The political and journalistic implications of that article by Jack Beatty are somewhat stunning, if you stop and think about it. This makes me think of a similar, worldview-revealing statement in a New York Times article back in March of 1999. It was in a magazine profile of an anti-abortion activist who had veered far outside the mainstream pro-life movement and, apparently, out into the foreign territory of lethal violence. As he concluded his article, writer David Samuels made the following observation about issues of right and wrong, truth and error:
It is a shared if unspoken premise of the world that most of us inhabit that absolutes do not exist and that people who claim to have found them are crazy. ... Perhaps sacrifice in the name of a higher good -- God, Marx, freedom or whatever the good of the moment happens to be -- is admirable only as long as you support the cause. Or perhaps, in the absence of absolutes, we must judge beliefs not by their inherent righteousness but by their visible consequences.
Now am I reading that right? Is the point that Samuels is making this: For normal people, like New York Times reporters and our friends, the only objective truth is that there are no objective truths? Thus, anyone who believes otherwise -- be they academics, artists, clerics, journalists or even holders of high office -- is, well, "crazy." They are probably dangerous.
So take that, Pope John Paul II. And all the rest of you revelation- and even creed-hugging lunatics out there. Oh, but note that this would not remove more mystical and personal forms of revelation through experience and, obviously, reason. Truth is OK, as long as it is pluriform.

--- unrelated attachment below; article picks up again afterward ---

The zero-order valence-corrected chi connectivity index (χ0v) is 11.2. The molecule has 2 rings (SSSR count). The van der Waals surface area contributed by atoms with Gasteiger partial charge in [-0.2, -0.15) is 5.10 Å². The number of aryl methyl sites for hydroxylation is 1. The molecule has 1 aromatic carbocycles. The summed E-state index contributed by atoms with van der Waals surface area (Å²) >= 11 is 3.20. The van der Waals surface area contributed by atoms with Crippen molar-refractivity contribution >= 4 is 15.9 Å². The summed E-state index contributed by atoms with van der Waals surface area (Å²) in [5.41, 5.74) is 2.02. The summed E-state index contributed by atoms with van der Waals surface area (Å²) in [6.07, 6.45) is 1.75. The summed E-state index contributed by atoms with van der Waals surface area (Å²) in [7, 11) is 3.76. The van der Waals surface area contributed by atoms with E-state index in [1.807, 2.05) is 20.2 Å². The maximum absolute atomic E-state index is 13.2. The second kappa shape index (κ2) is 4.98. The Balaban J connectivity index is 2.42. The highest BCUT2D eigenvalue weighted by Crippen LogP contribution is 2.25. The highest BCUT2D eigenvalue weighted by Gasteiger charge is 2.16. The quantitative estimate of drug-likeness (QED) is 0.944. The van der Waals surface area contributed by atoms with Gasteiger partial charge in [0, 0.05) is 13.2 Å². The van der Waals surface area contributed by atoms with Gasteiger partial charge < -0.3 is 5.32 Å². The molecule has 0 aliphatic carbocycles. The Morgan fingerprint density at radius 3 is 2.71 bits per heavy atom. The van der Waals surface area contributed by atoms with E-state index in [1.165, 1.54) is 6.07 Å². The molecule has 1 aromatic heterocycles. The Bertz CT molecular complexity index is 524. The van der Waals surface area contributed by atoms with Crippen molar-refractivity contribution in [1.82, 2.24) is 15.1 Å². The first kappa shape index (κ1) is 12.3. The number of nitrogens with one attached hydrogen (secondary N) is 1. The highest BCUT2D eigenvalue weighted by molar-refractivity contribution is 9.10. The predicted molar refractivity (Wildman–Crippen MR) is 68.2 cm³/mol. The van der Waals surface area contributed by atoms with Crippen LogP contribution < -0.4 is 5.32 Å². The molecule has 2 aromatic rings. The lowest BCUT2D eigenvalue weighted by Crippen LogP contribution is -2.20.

This raises another question: How should we treat these crazy people's viewpoints when they show up in newspaper stories? Shouldn't the public be warned?
P.S. Lots of heavy stuff coming on in the comments section of this post. Check it out. To which I offer this update.
I really am not interested in a debate about metaphysics at this point. I am trying to write for a journalism blog. I cited the ancient New York Times piece for several reasons. Almost all of the major media-bias studies hinge on abortion coverage (and now, homosexuality issues). Having the Bible of elite journalism run a news-feature in which people who believe in moral absolutes are called "crazy" strikes me as important. And out of line.
I have known Unitarian agnostics who were perfectly capable of writing fair news stories that accurately quoted both sides of moral and religious issues, without feeling the need of calling moral conservatives "crazy." I have even known some that would say they were agnostic on that issue, as well. Good for them.
And I have known some fire-breathing, big-C Charismatic Christians who were capable of doing the same kind of accurate, fair reporting. Good for them, too. In this context, I am more interested in the journalism of this issue than I am the theology.
Oh, what the heck: I know that we are all, in daily life, prone to relativism. That's why my Church has Confession.